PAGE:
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This coin can be traced back to a documented Roman coin hoard—read below to learn exactly where, when, and how it was found!
This double denarius of the South Petherton Hoard depicts the emperor Aurelian (270 - 275 AD). It has been graded Extra Fine, meaning that almost all of the details on both sides are in pristine condition.
The South Petherton Hoard was a collection of 7,563 Roman coins discovered on a farm in the village of South Petherton, Somerset, England by metal detectorist George Hughes. The coins are thought to have been hastily buried in a leather or cloth container around the year 274 AD, though their owner never returned to claim them. After being fully recorded by British archaeological authorities, most of the find was returned to Mr. Hughes and the landowner to be shared with collectors around the world.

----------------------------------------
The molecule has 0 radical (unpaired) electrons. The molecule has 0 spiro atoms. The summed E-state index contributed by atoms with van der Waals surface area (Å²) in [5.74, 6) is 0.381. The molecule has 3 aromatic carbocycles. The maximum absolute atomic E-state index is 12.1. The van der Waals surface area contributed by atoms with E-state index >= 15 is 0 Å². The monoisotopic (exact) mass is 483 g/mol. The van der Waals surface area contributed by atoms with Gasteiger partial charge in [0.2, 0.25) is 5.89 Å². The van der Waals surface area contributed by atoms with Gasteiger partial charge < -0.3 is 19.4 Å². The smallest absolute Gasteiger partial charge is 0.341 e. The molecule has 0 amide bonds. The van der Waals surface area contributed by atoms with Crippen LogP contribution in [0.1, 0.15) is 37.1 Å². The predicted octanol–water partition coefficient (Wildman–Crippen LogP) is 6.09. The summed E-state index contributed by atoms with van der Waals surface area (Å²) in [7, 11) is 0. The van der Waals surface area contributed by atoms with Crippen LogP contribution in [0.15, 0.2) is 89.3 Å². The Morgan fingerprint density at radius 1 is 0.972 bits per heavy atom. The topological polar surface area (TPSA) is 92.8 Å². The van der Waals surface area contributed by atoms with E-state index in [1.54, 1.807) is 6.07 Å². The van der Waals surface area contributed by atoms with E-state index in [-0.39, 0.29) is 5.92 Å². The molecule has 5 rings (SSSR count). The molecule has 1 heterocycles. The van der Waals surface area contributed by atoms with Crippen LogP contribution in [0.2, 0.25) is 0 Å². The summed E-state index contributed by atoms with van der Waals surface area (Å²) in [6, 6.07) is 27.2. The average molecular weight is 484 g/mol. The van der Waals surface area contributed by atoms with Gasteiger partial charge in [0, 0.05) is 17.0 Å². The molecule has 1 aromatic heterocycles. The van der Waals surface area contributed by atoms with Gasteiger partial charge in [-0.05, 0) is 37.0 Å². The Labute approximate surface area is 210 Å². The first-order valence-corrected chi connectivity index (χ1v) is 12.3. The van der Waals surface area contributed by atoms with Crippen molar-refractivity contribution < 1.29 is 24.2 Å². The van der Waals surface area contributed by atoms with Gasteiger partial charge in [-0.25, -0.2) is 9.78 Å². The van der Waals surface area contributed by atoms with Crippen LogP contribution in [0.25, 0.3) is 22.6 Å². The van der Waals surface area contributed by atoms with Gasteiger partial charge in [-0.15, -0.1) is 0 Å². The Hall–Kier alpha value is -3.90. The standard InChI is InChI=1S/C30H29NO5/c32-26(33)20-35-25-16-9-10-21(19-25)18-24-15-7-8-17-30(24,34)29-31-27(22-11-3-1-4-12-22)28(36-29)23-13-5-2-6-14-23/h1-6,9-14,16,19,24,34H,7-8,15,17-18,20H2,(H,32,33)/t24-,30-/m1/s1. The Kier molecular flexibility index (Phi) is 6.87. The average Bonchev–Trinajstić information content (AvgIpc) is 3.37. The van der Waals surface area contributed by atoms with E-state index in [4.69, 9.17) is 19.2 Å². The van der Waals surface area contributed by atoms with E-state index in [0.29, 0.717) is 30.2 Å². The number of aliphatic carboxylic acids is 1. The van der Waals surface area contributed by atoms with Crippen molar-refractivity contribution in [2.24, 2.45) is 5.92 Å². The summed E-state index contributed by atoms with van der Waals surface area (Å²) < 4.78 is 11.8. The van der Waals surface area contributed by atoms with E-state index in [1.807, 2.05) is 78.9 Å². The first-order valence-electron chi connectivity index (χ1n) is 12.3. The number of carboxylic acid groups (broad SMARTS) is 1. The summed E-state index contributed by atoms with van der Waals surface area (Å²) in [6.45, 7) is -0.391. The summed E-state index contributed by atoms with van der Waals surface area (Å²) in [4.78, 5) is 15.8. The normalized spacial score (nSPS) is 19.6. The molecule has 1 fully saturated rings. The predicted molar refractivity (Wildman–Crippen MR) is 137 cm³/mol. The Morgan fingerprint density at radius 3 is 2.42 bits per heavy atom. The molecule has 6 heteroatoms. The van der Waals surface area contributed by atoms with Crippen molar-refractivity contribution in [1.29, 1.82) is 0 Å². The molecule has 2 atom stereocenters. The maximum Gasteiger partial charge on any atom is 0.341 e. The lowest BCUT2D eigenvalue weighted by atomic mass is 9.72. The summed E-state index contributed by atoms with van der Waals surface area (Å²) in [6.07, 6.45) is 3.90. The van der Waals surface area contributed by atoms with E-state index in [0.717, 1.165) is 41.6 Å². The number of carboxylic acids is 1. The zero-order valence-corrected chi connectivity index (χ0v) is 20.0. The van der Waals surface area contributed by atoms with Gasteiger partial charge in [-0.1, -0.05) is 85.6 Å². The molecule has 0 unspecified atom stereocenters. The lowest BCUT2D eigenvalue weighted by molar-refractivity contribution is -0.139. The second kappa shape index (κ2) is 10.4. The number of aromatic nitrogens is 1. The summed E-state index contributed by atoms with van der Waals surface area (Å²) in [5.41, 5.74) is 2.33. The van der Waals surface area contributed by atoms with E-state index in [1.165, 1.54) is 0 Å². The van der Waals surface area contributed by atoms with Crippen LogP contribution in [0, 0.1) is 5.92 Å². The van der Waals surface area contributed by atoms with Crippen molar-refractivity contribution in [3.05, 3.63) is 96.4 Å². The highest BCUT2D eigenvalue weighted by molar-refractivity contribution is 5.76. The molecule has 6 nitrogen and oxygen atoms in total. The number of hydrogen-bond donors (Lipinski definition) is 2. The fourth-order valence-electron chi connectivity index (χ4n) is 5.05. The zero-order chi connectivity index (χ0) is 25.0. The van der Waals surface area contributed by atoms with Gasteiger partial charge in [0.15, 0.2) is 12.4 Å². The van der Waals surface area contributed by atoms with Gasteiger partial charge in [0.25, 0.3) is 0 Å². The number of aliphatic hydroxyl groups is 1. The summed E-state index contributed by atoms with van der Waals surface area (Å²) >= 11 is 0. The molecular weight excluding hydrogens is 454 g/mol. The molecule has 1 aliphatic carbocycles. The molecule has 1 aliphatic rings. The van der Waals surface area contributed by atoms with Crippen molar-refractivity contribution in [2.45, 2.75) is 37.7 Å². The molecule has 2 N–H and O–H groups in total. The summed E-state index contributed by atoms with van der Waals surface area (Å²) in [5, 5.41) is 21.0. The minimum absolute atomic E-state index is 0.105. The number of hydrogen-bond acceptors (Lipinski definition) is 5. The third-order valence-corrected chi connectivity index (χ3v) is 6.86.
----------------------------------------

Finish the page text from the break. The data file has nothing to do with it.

The coins in the hoard date back the late 200's AD, a tumultuous period known as the Crisis of the Third Century during which the Roman Empire nearly collapsed under the pressures of multiple wars, political strife, plague, and economic downturns.
This coin has been authenticated by NGC, and its authenticity can be verified in their database (click here). A complete documentation of the hoard can be found in the Portable Antiquities Scheme database, and is available here.